The annual American Educational Research Association (AERA) conference recognizes research and scholars for their exemplary work—and Michigan State University researchers are again among the honorees.
Patricia Edwards was recognized for her notable career. She is the recipient of the 2019 Scholars of Color Distinguished Career Contribution Award, given by the Committee on Scholars of Color in Education. The honor celebrates minority scholars who have made significant contributions to education research and development, and in particular issues that disproportionately affect minority populations.
Chezare Warren is part of the 2019-21 AERA-SRCD Early Career Fellowship in Middle Childhood Education and Development cohort. The group, through AERA and the Society for Research in Child Development, includes 22 fellows with integrated interests and expertise who will aim to expand their research competencies and enhance their research programs.
Alyssa Dunn received the 2019 Revolutionary Mentor Award. Dunn’s work in social justice-oriented mentorship is “unparalleled,” according to the Critical Educators for Social justice special interest group, which bestowed the award. It recognizes a scholar who has made distinguished contributions to the field as a mentor as a means to help develop critical social justice scholars, educators and activists.
Dorinda Carter Andrews is the co-recipient of the 2018-19 AERA Division G Mentoring Award, shared with co-awardee Rachel Endo. The recognition celebrates scholars who have made distinguished efforts in mentoring undergraduate or graduate students and junior scholars—all contributing to the development of a new generation of researchers who will focus on social contexts of education.
Jennifer VanDerHeide was recognized with the Steve Cahir Early Career Award for Research on Writing. Given through the Writing and Literacies special interest group, the award honors achievements of scholars who are relatively early in their career.
Jada Phelps-Moultrie received an honorary mention for the Family-School-Community Partnerships SIG Dissertation of the Year Award. Her dissertation, “Reframing parental involvement of Black parents: Black parental protectionism,” questioned how Black parents were involved in their children’s education and examined the relationships between race, racism and parental involvement using critical race theory and critical qualitative research methods.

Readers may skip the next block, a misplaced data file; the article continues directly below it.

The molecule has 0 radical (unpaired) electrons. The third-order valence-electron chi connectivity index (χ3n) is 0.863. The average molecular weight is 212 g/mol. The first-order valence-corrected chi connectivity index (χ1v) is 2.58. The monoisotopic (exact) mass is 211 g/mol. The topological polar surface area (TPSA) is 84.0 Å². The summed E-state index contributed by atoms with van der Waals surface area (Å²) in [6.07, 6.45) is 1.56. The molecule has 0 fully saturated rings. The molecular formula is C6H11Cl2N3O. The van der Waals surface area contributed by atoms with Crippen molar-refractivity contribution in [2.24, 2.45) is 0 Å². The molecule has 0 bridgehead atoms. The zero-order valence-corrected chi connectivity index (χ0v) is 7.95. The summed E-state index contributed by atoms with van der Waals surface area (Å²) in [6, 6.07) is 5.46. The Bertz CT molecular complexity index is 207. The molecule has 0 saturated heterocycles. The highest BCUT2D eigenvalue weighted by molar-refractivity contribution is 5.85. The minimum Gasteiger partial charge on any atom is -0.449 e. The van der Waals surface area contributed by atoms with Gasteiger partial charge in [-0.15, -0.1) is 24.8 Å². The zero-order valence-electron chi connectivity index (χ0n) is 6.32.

April Baker Bell is an assistant professor in the College of Arts & Letters who teaches several courses on language, literacy and English education at MSU. She was part of a group of scholars in the Presidential Sessions, content shared prior to the conference to engage attendees. She was a co-presenter on Skeptical and Affective Literacies: Redefining Critical Media Pedagogies in a ‘Post-Truth’ Era.
Torres was recognized for his work with the Educational Evaluation and Policy Analysis journal. MSU is well-represented on the expansive editorial board, with five current faculty members serving.
David Stroupe was recognized for his work with the Review of Educational Research. He is one of two MSU faculty serving on the current editorial board.
Okhee Lee, Ph.D. ’89 (Educational Psychology), was selected as the inaugural winner of the KAERA Distinguished Researcher Award. The Korean-American Educational Researchers Association (KAERA) uses the honor to recognize an individual whose work and career have made a widespread, positive impact in the field of education. Lee was noted for her contributions to science education for English language learners.
Lee also received the Innovations in Research on Equity and Social Justice in Teacher Education Award from Division K. She was recognized for her work on equity and social justice and contributions to policy and practice.
Read more about her in: “Learning to leave a legacy” (New Educator, 2016).